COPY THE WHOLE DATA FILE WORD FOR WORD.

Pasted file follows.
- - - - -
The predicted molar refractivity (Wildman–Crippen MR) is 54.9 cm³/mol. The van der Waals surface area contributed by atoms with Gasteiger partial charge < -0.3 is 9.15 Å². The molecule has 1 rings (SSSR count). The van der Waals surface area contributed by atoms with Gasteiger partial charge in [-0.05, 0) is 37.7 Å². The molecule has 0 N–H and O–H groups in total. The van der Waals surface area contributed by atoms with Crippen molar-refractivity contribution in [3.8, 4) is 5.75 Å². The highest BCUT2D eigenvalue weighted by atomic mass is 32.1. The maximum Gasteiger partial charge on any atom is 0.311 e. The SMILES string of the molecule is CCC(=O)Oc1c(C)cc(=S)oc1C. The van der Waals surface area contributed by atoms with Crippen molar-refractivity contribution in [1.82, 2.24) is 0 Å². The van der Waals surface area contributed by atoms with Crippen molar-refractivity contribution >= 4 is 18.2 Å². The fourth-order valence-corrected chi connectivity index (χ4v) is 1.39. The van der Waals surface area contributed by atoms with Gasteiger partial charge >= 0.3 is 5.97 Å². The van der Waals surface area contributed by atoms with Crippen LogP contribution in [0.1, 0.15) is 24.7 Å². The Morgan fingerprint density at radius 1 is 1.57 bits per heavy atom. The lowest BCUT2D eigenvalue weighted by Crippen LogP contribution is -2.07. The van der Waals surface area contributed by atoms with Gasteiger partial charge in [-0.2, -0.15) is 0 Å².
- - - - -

The predicted molar refractivity (Wildman–Crippen MR) is 54.9 cm³/mol. The van der Waals surface area contributed by atoms with Gasteiger partial charge < -0.3 is 9.15 Å². The molecule has 1 rings (SSSR count). The van der Waals surface area contributed by atoms with Gasteiger partial charge in [-0.05, 0) is 37.7 Å². The molecule has 0 N–H and O–H groups in total. The van der Waals surface area contributed by atoms with Crippen molar-refractivity contribution in [3.8, 4) is 5.75 Å². The highest BCUT2D eigenvalue weighted by atomic mass is 32.1. The maximum Gasteiger partial charge on any atom is 0.311 e. The SMILES string of the molecule is CCC(=O)Oc1c(C)cc(=S)oc1C. The van der Waals surface area contributed by atoms with Crippen molar-refractivity contribution in [1.82, 2.24) is 0 Å². The van der Waals surface area contributed by atoms with Crippen molar-refractivity contribution >= 4 is 18.2 Å². The fourth-order valence-corrected chi connectivity index (χ4v) is 1.39. The van der Waals surface area contributed by atoms with Gasteiger partial charge >= 0.3 is 5.97 Å². The van der Waals surface area contributed by atoms with Crippen LogP contribution in [0.1, 0.15) is 24.7 Å². The Morgan fingerprint density at radius 1 is 1.57 bits per heavy atom. The lowest BCUT2D eigenvalue weighted by Crippen LogP contribution is -2.07. The van der Waals surface area contributed by atoms with Gasteiger partial charge in [-0.2, -0.15) is 0 Å².